Boy, I just can’t catch a break these days. My cat won’t stop harassing me. My Tinder account keeps crashing from excessive right-swiping. I’m so strapped for cash I’ve had to limit my tagine consumption to thrice a week. I get a message from MoneyMagpie. I’m to trial a “matched betting” app. Betting is the thing where you make money from doing nothing, I think. I jump at the opportunity.
Here’s what I learnt.
1. ‘Matched betting’ combines the thrill of gambling with the ‘having money’ of not gambling, and the app Heads&Heads is a good place to start
The Heads&Heads “Oddsmatching Software and Calculators” tells you what to bet on. It calculates exactly how much money you need to place on a game/event, as well as how much to place on the opposite result occurring for the same game/event. Both these bets will then cancel each other out and generate risk-free profit, using the free bet gained from the bookmaker offer. It’s like that Nigerian Prince who emailed your mum is actually real.
2. Users unlock free bets from “Welcome Offers” to bet using bookmakers’ own funds
You’re like a modern day Robin Hood. Except instead of stealing from the rich and giving to the poor you’re accepting free bets from licensed bookmakers and staking them on horses. Grandma Tilly, anyone? (That’s a horse, FYI.)
3. Don’t gamble your free bet
I learnt the hard way when I bet once on England. Never a good shout (sorry pap).
4. In fact, don’t gamble anything
A momentary lapse in judgement, coupled with the flawed logic that matched betting had led me to become an expert in the ways of the bookmaker, led to a Kim Jong-un themed fruit machine taking all my money. Peace talks are off.
5. You’re best staying away from far-flung overseas games
Bookies grow suspicious when punters go for strange overseas markets. Fair enough. You don’t often see the regulars down Ladbrokes rallying for the Chongqing–Pyeongchang fixture.
6. In fact, they’re suspicious of everything
Bookies are known to restrict matched bettors’ accounts, because they (legally) exploit their welcome offers. Just like the bookies themselves exploit everybody who’s ever stumbled into a bookmaker looking for a quick buck only to return six days later with no clothes, a mephedrone addiction, and several million lire of debt,you might say. The difference is that matched bettors can boast of a clean conscience.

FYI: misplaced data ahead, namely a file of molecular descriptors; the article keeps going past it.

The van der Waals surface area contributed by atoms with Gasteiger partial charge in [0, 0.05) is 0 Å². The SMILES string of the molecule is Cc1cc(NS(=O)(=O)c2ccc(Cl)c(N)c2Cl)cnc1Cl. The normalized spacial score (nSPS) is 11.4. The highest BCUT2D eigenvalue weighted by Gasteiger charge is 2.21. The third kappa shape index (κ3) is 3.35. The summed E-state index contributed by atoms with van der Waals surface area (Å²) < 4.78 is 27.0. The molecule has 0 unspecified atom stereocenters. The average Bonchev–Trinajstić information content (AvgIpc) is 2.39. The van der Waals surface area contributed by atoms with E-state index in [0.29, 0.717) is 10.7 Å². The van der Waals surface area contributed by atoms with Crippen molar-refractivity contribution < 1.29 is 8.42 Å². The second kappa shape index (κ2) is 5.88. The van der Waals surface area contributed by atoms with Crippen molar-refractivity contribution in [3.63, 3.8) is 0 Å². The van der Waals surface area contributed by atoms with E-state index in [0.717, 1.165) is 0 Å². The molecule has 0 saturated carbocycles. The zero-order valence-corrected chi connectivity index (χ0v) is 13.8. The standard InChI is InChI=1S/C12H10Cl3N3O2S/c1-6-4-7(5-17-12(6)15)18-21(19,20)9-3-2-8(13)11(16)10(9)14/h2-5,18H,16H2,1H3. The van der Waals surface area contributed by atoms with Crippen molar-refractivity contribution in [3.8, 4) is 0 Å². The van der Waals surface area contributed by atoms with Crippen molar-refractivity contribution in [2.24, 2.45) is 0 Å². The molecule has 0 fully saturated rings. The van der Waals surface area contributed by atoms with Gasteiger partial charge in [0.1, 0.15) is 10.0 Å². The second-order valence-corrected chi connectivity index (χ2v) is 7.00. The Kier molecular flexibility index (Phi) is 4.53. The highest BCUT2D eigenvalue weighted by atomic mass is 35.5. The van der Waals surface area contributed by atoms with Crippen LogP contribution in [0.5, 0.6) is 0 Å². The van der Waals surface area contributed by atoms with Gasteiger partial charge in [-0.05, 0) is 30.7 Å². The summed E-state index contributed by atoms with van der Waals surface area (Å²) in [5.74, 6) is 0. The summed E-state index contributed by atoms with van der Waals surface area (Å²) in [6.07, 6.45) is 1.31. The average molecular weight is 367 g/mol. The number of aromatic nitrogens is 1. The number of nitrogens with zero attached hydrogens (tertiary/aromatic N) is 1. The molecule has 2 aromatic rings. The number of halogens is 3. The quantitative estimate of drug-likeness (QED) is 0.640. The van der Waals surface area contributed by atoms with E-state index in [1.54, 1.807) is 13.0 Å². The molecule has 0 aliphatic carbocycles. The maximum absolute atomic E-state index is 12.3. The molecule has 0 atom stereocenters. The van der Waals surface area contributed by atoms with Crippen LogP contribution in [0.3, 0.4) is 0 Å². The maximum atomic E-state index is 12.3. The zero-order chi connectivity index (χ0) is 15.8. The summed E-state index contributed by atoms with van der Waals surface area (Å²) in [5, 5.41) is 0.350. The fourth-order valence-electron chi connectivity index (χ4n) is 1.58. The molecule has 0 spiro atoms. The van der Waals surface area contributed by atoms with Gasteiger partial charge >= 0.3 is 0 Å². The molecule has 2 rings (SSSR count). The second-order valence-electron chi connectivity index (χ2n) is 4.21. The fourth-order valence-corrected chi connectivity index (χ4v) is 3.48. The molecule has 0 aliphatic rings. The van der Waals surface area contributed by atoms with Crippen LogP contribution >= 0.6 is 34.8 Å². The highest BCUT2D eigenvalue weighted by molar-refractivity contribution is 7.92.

7. They love live chat
Live-chat support abounds in the betting universe. While I wasn’t particularly enthralled by “Garry” from William Hill Online’s chat (Me: “Good Evening” Gary: “Yes”), James, the apparent sole operator of Heads&Heads’ live-chat, was a hoot! He was also online literally 24/7 and once told me he hadn’t eaten all day, so is most likely a circuit-board.
8. In matched betting, You have to lose before you can win
The first bet a matched bettor has to do is the “qualifying bet,” which proves you’re genuine and unlocks the welcome offer. You’ll have to be prepared to weather up to 57p in losses on this initial bet. So make sure to scrimp and save before you commit, especially, if like I was, you’re 3p off overstepping your overdraft and having Santander impound your cat.
9.Bookmakers have appalling tastes in website-decor
I didn’t know “dilapidated-Weston-super-Mare-amusement-park-chic” was a thing, but apparently bookies hire web designers from seaside brothels in the 1970s.
10. Matched betting can earn you up to £1500 a month
One user doubled the worth of their student loan and paid it back straight out of uni. Because I was late to the game, I’ll only be able to pay back my loans if I get run over by the Conservative’s party bus and claim compensation(although they probably won’t pay up.)
- Matched betting: gambling vs. mathematics
- Is matched betting rubbish in the summer?
- Cheltenham – a matched betting review